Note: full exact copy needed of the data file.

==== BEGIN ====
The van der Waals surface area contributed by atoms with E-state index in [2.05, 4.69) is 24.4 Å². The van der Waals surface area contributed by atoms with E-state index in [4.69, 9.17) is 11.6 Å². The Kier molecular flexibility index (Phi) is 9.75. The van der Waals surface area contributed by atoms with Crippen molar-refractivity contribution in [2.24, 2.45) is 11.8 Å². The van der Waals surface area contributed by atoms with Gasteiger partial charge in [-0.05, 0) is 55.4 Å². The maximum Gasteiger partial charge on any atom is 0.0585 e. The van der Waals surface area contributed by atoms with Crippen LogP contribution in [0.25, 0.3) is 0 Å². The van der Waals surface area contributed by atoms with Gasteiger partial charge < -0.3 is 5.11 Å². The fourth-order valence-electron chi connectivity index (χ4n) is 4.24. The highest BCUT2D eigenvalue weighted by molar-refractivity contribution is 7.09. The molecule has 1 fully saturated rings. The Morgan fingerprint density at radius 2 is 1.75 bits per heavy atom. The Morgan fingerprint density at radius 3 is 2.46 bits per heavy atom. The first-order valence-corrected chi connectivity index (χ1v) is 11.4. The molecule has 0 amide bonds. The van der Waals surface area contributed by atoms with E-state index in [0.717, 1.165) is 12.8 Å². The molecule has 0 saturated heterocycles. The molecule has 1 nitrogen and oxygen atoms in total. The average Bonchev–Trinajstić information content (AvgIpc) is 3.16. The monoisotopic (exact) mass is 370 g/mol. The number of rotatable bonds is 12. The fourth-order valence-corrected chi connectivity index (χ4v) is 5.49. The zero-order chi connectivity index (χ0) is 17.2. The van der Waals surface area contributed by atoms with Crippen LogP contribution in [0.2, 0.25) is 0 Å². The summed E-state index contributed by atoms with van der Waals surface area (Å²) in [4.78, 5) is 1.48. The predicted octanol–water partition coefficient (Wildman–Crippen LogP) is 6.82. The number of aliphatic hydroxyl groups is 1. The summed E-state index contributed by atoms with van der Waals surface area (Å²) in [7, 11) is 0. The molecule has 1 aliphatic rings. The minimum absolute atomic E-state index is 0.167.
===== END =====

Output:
The van der Waals surface area contributed by atoms with E-state index in [2.05, 4.69) is 24.4 Å². The van der Waals surface area contributed by atoms with E-state index in [4.69, 9.17) is 11.6 Å². The Kier molecular flexibility index (Phi) is 9.75. The van der Waals surface area contributed by atoms with Crippen molar-refractivity contribution in [2.24, 2.45) is 11.8 Å². The van der Waals surface area contributed by atoms with Gasteiger partial charge in [-0.05, 0) is 55.4 Å². The maximum Gasteiger partial charge on any atom is 0.0585 e. The van der Waals surface area contributed by atoms with Crippen LogP contribution in [0.25, 0.3) is 0 Å². The van der Waals surface area contributed by atoms with Gasteiger partial charge < -0.3 is 5.11 Å². The fourth-order valence-electron chi connectivity index (χ4n) is 4.24. The highest BCUT2D eigenvalue weighted by molar-refractivity contribution is 7.09. The molecule has 1 fully saturated rings. The Morgan fingerprint density at radius 2 is 1.75 bits per heavy atom. The Morgan fingerprint density at radius 3 is 2.46 bits per heavy atom. The first-order valence-corrected chi connectivity index (χ1v) is 11.4. The molecule has 0 amide bonds. The van der Waals surface area contributed by atoms with E-state index in [0.717, 1.165) is 12.8 Å². The molecule has 0 saturated heterocycles. The molecule has 1 nitrogen and oxygen atoms in total. The average Bonchev–Trinajstić information content (AvgIpc) is 3.16. The monoisotopic (exact) mass is 370 g/mol. The number of rotatable bonds is 12. The fourth-order valence-corrected chi connectivity index (χ4v) is 5.49. The zero-order chi connectivity index (χ0) is 17.2. The van der Waals surface area contributed by atoms with Crippen LogP contribution in [0.2, 0.25) is 0 Å². The summed E-state index contributed by atoms with van der Waals surface area (Å²) in [4.78, 5) is 1.48. The predicted octanol–water partition coefficient (Wildman–Crippen LogP) is 6.82. The number of aliphatic hydroxyl groups is 1. The summed E-state index contributed by atoms with van der Waals surface area (Å²) in [7, 11) is 0. The molecule has 1 aliphatic rings. The minimum absolute atomic E-state index is 0.167.